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Monday, February 06, 2023

Newberry High School Homecoming parade returns for for first time since COVID-19 pandemic

Students, parents and community members alike eagerly awaited its return

<p>Hannah Rone, 18, a senior at Newberry High School, waves to a crowd of people in the homecoming precession Friday, Oct. 14, 2022.</p>

Hannah Rone, 18, a senior at Newberry High School, waves to a crowd of people in the homecoming precession Friday, Oct. 14, 2022.

School spirit — what many call Panther Pride — took many different forms at Newberry High School Friday: blasting “Umbrella” by Rihanna from the Fellowship of The Christian Athletes parade float, donning ‘50s attire to the background music of “Beauty School Dropout” from “Grease” or tossing goodies to parade onlookers. 

The school’s sports teams, Homecoming court and other school organizations drove across the city of Newberry in trucks and cars to celebrate the first Homecoming parade since 2019. The parade kicked off at 3 p.m. Oct. 14. 

Along the parade route, parents, children and Newberry alumni cheered as the high school students waved from their floats, abuzz with excitement.

“We're a community that loves our traditions and honors our traditions,” said Jordan Marlowe, the Newberry mayor who sponsors the student government association. “You may stop us and make us stumble. But you're not going to stop us permanently.”

The night prior at 7 p.m., Newberry students packed into the high school auditorium for the annual Panther Prowl pep rally. Classes and clubs competed in school spirit skits with about 200 student attendees.

Homecoming traditions are ingrained in Panther history, Marlowe said. He always expects 30 to 40 parade floats to be signed up to participate, he said, but is never surprised if another 20 decide to join.

“I know that my father was a part of it and he graduated in the late ‘50s,” Marlowe said. “That would at least be 70 years running. I don't know that we missed many. When we had to call it off for the COVID, that was part of the conversation.”

Newberry hadn't missed a homecoming parade in over half a century.

“It was tough; the community was disappointed,” Marlowe said. “A lot of us felt like COVID had taken a lot from us already..”

The parade celebrated homecoming court nominees and grade-level prince and princesses, who wore semi-formal attire including tuxedos and glittering dresses. Senior queen nominee, Hannah Rone, serves as the senior class president and joined the parade from the sun roof of a family friend’s Jeep.

“The students get to be creative, feel appreciated and it provides a bridges between the community and its students,” Rone said.

Rone smiled and waved to the crowd throughout the parade as elementary students cheered and waved back.

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“The most memorable part of today was seeing the age range of people watching the parade and how enthusiastic that range of people was,” Rone said.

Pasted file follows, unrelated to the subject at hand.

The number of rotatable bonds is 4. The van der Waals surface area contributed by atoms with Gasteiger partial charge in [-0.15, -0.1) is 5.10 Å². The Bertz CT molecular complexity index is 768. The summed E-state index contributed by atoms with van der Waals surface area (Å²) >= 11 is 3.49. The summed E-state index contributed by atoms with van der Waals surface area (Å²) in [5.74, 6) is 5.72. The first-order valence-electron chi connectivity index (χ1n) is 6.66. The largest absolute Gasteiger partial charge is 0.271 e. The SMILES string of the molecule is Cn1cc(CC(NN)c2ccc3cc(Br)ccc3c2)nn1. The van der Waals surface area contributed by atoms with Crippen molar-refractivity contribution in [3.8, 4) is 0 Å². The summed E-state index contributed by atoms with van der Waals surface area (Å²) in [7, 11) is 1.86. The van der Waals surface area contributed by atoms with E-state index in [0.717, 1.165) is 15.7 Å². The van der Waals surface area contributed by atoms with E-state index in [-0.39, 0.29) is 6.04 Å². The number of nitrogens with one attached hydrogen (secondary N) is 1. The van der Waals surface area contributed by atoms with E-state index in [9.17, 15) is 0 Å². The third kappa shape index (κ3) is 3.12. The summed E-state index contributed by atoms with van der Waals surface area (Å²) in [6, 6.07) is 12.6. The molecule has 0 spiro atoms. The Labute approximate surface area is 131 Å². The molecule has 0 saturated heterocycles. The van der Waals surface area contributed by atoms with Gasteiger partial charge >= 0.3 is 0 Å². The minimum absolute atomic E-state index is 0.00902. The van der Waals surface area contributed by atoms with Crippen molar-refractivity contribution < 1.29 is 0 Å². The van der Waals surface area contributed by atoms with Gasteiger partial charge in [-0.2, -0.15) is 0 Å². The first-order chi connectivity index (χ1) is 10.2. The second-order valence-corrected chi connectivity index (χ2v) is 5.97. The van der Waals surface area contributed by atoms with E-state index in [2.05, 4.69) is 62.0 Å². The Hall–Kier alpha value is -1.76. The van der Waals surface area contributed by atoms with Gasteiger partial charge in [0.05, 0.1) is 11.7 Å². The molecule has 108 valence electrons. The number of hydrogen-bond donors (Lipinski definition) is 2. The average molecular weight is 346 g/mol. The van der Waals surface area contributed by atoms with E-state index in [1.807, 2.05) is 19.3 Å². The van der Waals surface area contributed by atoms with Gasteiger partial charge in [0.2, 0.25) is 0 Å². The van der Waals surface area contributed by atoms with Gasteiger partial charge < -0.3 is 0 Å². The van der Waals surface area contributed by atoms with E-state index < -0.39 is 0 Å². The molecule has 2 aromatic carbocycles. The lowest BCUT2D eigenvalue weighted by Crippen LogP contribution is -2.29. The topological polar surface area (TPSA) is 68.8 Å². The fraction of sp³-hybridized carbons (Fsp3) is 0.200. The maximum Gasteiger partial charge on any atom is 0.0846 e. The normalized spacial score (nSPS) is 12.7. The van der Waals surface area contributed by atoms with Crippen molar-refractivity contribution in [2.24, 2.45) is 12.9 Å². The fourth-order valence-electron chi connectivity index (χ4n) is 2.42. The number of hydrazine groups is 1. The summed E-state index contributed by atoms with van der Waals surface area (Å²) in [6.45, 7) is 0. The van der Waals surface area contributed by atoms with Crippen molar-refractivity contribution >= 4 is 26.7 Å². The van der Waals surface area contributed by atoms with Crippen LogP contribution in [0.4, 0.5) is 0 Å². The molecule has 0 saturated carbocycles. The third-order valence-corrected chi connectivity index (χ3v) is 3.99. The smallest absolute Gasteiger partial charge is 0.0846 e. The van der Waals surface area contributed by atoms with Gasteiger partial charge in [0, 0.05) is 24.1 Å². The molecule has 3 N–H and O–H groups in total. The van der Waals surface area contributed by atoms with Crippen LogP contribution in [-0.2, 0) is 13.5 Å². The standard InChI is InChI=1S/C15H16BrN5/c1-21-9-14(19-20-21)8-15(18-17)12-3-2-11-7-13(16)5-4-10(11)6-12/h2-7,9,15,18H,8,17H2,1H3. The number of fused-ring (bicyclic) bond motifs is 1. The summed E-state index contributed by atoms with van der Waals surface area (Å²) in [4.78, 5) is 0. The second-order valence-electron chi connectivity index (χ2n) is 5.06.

The cheerleaders and the football team led the parade into the nearby neighborhood and down Main Street. Ed Johnson, head football coach, said the parade is a testament to Newberry’s community spirit.

“It’s one of the great things about being in a small town,” Johnson said. “Kids have been very excited. Me being a Panther alumni, it brings back good memories.”

The parade route passed both Newberry High School and Newberry Elementary School before reaching Main Street. From the beginning of the parade until the end, participants on the floats threw Skittles, Smarties, M&Ms and other candies to the crowd. Elementary students crowded together to catch as much candy as possible.

“We always loved riding on fire trucks through town,” Johnson said. “My favorite part is riding down the elementary [school]. All the elementary kids will be lined up and they love seeing the football float.”

Laura Rollins, a 17-year-old Newberry High School senior who serves as Newberry’s student body president, said she helped to organize and direct the parade leading up to the event.

Rollins is especially happy to see freshmen students experience their parade for the first time, she said.

“You get to see it all sort of come together,” Rollins said. “I’m glad to see everybody happy. We haven’t had [a parade] since my freshman year, and I want other people to experience that, too.”

Contact Sophia at sbailly@alligator.org. Follow her on Twitter @sophia_bailly.

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Sophia Bailly

Sophia Bailly is a first-year journalism major and the graduate and professional school reporter. When she isn't writing, she enjoys reading, listening to podcasts and spending time outside.


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